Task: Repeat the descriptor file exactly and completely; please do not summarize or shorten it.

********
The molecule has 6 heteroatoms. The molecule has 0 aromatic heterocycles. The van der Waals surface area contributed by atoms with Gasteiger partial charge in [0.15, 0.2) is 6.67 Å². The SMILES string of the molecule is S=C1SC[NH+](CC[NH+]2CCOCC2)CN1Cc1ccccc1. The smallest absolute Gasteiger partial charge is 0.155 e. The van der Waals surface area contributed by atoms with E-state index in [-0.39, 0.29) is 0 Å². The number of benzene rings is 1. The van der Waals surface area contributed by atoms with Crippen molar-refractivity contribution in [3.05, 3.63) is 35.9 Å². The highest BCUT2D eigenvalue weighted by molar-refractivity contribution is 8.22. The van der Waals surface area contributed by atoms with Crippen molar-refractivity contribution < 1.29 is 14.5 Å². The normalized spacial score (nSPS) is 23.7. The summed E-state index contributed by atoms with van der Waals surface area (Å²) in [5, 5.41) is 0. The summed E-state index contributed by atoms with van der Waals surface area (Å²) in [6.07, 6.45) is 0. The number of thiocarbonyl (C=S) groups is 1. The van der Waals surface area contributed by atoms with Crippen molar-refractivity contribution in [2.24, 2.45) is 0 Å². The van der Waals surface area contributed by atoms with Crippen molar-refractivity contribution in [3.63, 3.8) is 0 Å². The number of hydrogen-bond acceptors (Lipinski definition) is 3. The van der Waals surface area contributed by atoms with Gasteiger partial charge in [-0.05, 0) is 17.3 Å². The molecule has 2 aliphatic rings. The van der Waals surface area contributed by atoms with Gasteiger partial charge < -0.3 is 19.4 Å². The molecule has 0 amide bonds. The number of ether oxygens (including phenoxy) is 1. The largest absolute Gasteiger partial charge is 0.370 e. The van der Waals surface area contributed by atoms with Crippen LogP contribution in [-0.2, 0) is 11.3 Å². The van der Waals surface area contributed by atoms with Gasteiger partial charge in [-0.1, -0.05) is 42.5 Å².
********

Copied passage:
The molecule has 6 heteroatoms. The molecule has 0 aromatic heterocycles. The van der Waals surface area contributed by atoms with Gasteiger partial charge in [0.15, 0.2) is 6.67 Å². The SMILES string of the molecule is S=C1SC[NH+](CC[NH+]2CCOCC2)CN1Cc1ccccc1. The smallest absolute Gasteiger partial charge is 0.155 e. The van der Waals surface area contributed by atoms with E-state index in [-0.39, 0.29) is 0 Å². The number of benzene rings is 1. The van der Waals surface area contributed by atoms with Crippen molar-refractivity contribution in [3.05, 3.63) is 35.9 Å². The highest BCUT2D eigenvalue weighted by molar-refractivity contribution is 8.22. The van der Waals surface area contributed by atoms with Crippen molar-refractivity contribution < 1.29 is 14.5 Å². The normalized spacial score (nSPS) is 23.7. The summed E-state index contributed by atoms with van der Waals surface area (Å²) in [5, 5.41) is 0. The summed E-state index contributed by atoms with van der Waals surface area (Å²) in [6.07, 6.45) is 0. The number of thiocarbonyl (C=S) groups is 1. The van der Waals surface area contributed by atoms with Crippen molar-refractivity contribution in [2.24, 2.45) is 0 Å². The van der Waals surface area contributed by atoms with Crippen molar-refractivity contribution in [3.63, 3.8) is 0 Å². The number of hydrogen-bond acceptors (Lipinski definition) is 3. The van der Waals surface area contributed by atoms with Gasteiger partial charge in [-0.05, 0) is 17.3 Å². The molecule has 2 aliphatic rings. The van der Waals surface area contributed by atoms with Gasteiger partial charge < -0.3 is 19.4 Å². The molecule has 0 amide bonds. The number of ether oxygens (including phenoxy) is 1. The largest absolute Gasteiger partial charge is 0.370 e. The van der Waals surface area contributed by atoms with Crippen LogP contribution in [-0.2, 0) is 11.3 Å². The van der Waals surface area contributed by atoms with Gasteiger partial charge in [-0.1, -0.05) is 42.5 Å².